The proposed Jordan Cove liquefied natural gas export facility and its 230-mile feeder pipeline in Southern Oregon would cause adverse and significant impacts if built, according to Federal Energy Regulatory Commission staff, Kallanish Energy reports.
The FERC staff issued its final environmental analysis of the natural gas export project Friday, concluding it would result in “temporary, long-term and permanent impacts on the environment,” The Oregonian reported.
The report says many of those impacts would not be significant or could be reduced to less than significant levels with avoidance and mitigation measures, the analysis said.
But some would be adverse and significant, staff concluded.
Commissioners make the final decision
The staff analysis is neither an approval nor denial of the project; that’s up to a vote of the agency’s commissioners after the analysis goes through a public comment period and incorporates any subsequent revisions.
A final order is expected from commissioners on Feb. 13. Even if it wins regulatory commission approval, construction of the project would be contingent on the project obtaining a host of other state, federal and local approvals.
Specifically, the regulatory staff concluded the project would permanently and significantly impact the visual character of Coos Bay; generate significant but temporary noise and housing problems; significantly impact operations of the Southwest Oregon Regional Airport, and adversely affect 18 federally-listed or proposed threatened and endangered species.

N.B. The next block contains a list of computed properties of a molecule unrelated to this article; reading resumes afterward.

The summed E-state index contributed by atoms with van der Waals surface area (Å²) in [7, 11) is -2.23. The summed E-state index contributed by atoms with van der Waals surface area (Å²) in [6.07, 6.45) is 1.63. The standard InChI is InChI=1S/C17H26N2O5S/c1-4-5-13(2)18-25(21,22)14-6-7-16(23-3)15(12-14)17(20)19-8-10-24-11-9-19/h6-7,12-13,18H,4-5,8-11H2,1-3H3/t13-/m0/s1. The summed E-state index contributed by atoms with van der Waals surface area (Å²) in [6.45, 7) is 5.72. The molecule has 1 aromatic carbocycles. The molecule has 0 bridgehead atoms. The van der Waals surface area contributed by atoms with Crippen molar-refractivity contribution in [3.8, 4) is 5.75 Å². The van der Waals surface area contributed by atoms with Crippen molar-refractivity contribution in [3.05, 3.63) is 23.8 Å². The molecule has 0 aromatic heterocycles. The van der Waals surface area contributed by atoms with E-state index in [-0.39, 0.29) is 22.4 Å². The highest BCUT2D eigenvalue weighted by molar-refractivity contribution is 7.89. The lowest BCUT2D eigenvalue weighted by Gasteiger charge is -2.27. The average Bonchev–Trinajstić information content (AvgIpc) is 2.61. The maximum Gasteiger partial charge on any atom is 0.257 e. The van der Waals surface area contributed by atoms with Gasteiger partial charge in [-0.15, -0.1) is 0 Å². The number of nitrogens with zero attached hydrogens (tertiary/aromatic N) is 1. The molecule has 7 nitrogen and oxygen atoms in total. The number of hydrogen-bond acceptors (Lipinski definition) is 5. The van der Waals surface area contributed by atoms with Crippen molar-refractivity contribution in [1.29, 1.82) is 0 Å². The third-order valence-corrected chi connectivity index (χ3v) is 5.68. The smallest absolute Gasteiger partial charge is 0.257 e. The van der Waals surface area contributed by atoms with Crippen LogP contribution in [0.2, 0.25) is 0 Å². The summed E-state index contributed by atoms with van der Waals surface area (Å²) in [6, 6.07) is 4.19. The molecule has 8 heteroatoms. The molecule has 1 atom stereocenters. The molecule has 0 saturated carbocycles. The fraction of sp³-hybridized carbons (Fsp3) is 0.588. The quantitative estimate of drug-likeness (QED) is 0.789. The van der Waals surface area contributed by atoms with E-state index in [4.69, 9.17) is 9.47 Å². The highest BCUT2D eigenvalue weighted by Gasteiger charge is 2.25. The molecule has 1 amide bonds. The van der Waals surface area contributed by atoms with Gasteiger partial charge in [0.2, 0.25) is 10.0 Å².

Jobs and tax benefits
Jordan Cove spokesman Paul Vogel pointed to the jobs and tax benefits the project would deliver and said backers had committed to undertake extensive mitigation to preserve old growth forests, wetlands and riparian habitat.
Opponents of the project emphasized the project was earlier rejected by FERC in 2016 because backers couldn’t demonstrate a public need for the project that outweighed its impacts on landowners impacted by the proposed Pacific Connector pipeline, which would stretch across much of Southern Oregon.
The LNG terminal would be located in Coos County, Oregon, and would be capable of liquefying up to 1.04 billion cubic feet of natural gas per day (Bcf/d) for export.
Five liquefaction trains
The roughly 200-acre LNG terminal site would include: a pipeline gas conditioning facility; five natural gas liquefaction trains; two full-containment LNG storage tanks and associated equipment; LNG loading platform and transfer line; marine facilities; an access channel from the existing Coos Bay Federal Navigation Channel to the LNG terminal; modifications adjacent to the existing Federal Navigation Channel; a temporary workforce housing facility; the non-jurisdictional Southwest Oregon Regional Security Center and Fire Department building; and other security and control facilities, administrative buildings, and other support structures.
The pipeline would originate at interconnections with existing pipeline systems in Klamath County, Oregon, and would span parts of Klamath, Jackson, Douglas, and Coos counties, in Oregon, before connecting with the LNG terminal.
The roughly 229-mile-long, 36-inch line would be capable of transporting up to 1.2 Bcf/d of natural gas.
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